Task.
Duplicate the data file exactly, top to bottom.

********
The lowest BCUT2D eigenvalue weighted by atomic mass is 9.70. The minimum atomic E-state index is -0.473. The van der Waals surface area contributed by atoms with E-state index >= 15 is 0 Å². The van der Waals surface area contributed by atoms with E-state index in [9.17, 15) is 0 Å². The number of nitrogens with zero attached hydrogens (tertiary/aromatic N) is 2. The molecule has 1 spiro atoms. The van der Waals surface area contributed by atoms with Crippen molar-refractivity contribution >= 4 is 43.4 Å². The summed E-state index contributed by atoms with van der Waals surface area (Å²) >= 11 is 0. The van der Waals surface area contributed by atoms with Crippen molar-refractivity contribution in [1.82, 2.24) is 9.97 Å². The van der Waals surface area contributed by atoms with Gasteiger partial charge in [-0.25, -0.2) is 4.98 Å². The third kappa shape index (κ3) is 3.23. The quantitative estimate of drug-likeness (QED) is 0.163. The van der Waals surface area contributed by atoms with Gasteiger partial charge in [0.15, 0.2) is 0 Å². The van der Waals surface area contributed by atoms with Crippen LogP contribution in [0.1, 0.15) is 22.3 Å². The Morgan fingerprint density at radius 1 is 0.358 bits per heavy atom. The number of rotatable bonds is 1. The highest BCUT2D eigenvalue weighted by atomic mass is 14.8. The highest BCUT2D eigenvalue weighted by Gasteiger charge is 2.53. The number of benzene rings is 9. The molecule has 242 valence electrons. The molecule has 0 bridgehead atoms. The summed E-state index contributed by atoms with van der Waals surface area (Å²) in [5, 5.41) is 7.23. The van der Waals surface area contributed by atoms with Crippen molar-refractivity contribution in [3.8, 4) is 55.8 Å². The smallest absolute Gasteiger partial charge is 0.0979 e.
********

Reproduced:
The lowest BCUT2D eigenvalue weighted by atomic mass is 9.70. The minimum atomic E-state index is -0.473. The van der Waals surface area contributed by atoms with E-state index >= 15 is 0 Å². The van der Waals surface area contributed by atoms with E-state index in [9.17, 15) is 0 Å². The number of nitrogens with zero attached hydrogens (tertiary/aromatic N) is 2. The molecule has 1 spiro atoms. The van der Waals surface area contributed by atoms with Crippen molar-refractivity contribution >= 4 is 43.4 Å². The summed E-state index contributed by atoms with van der Waals surface area (Å²) >= 11 is 0. The van der Waals surface area contributed by atoms with Crippen molar-refractivity contribution in [1.82, 2.24) is 9.97 Å². The van der Waals surface area contributed by atoms with Gasteiger partial charge in [-0.25, -0.2) is 4.98 Å². The third kappa shape index (κ3) is 3.23. The quantitative estimate of drug-likeness (QED) is 0.163. The van der Waals surface area contributed by atoms with Gasteiger partial charge in [0.15, 0.2) is 0 Å². The van der Waals surface area contributed by atoms with Crippen LogP contribution in [0.1, 0.15) is 22.3 Å². The Morgan fingerprint density at radius 1 is 0.358 bits per heavy atom. The number of rotatable bonds is 1. The highest BCUT2D eigenvalue weighted by atomic mass is 14.8. The highest BCUT2D eigenvalue weighted by Gasteiger charge is 2.53. The number of benzene rings is 9. The molecule has 242 valence electrons. The molecule has 0 bridgehead atoms. The summed E-state index contributed by atoms with van der Waals surface area (Å²) in [5, 5.41) is 7.23. The van der Waals surface area contributed by atoms with Crippen molar-refractivity contribution in [3.8, 4) is 55.8 Å². The smallest absolute Gasteiger partial charge is 0.0979 e.